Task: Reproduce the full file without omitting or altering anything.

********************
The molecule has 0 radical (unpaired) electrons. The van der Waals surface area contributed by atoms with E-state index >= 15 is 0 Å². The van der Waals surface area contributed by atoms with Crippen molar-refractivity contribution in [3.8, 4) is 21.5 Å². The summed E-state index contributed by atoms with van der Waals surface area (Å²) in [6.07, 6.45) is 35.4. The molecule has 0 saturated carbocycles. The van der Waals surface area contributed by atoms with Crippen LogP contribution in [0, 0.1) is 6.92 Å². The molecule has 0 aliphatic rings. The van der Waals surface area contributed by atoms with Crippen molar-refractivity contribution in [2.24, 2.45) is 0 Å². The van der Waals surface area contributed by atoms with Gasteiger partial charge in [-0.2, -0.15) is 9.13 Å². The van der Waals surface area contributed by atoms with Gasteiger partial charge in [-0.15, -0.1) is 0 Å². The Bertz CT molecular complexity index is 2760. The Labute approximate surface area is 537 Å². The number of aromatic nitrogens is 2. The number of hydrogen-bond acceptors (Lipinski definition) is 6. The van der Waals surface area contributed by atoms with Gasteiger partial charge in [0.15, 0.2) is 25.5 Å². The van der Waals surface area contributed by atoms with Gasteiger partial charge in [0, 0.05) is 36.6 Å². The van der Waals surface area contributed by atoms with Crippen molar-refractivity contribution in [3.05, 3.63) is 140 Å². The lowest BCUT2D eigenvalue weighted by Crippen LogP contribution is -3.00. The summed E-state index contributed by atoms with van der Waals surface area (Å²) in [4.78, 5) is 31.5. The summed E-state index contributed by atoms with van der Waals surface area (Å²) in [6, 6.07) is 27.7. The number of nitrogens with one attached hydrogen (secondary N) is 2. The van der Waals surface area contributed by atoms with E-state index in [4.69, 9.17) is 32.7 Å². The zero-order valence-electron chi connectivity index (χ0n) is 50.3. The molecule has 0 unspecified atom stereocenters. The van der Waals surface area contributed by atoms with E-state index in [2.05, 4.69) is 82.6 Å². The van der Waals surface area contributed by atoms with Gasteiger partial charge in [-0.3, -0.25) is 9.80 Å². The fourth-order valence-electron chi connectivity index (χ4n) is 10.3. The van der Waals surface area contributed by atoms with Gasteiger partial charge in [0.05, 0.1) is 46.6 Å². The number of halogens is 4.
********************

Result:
The molecule has 0 radical (unpaired) electrons. The van der Waals surface area contributed by atoms with E-state index >= 15 is 0 Å². The van der Waals surface area contributed by atoms with Crippen molar-refractivity contribution in [3.8, 4) is 21.5 Å². The summed E-state index contributed by atoms with van der Waals surface area (Å²) in [6.07, 6.45) is 35.4. The molecule has 0 saturated carbocycles. The van der Waals surface area contributed by atoms with Crippen LogP contribution in [0, 0.1) is 6.92 Å². The molecule has 0 aliphatic rings. The van der Waals surface area contributed by atoms with Crippen molar-refractivity contribution in [2.24, 2.45) is 0 Å². The van der Waals surface area contributed by atoms with Gasteiger partial charge in [-0.2, -0.15) is 9.13 Å². The van der Waals surface area contributed by atoms with Gasteiger partial charge in [-0.15, -0.1) is 0 Å². The Bertz CT molecular complexity index is 2760. The Labute approximate surface area is 537 Å². The number of aromatic nitrogens is 2. The number of hydrogen-bond acceptors (Lipinski definition) is 6. The van der Waals surface area contributed by atoms with Gasteiger partial charge in [0.15, 0.2) is 25.5 Å². The van der Waals surface area contributed by atoms with Gasteiger partial charge in [0, 0.05) is 36.6 Å². The van der Waals surface area contributed by atoms with Crippen molar-refractivity contribution in [3.05, 3.63) is 140 Å². The lowest BCUT2D eigenvalue weighted by Crippen LogP contribution is -3.00. The summed E-state index contributed by atoms with van der Waals surface area (Å²) in [4.78, 5) is 31.5. The summed E-state index contributed by atoms with van der Waals surface area (Å²) in [6, 6.07) is 27.7. The number of nitrogens with one attached hydrogen (secondary N) is 2. The van der Waals surface area contributed by atoms with E-state index in [4.69, 9.17) is 32.7 Å². The zero-order valence-electron chi connectivity index (χ0n) is 50.3. The molecule has 0 unspecified atom stereocenters. The van der Waals surface area contributed by atoms with E-state index in [2.05, 4.69) is 82.6 Å². The van der Waals surface area contributed by atoms with Gasteiger partial charge in [-0.3, -0.25) is 9.80 Å². The fourth-order valence-electron chi connectivity index (χ4n) is 10.3. The van der Waals surface area contributed by atoms with Gasteiger partial charge in [0.05, 0.1) is 46.6 Å². The number of halogens is 4.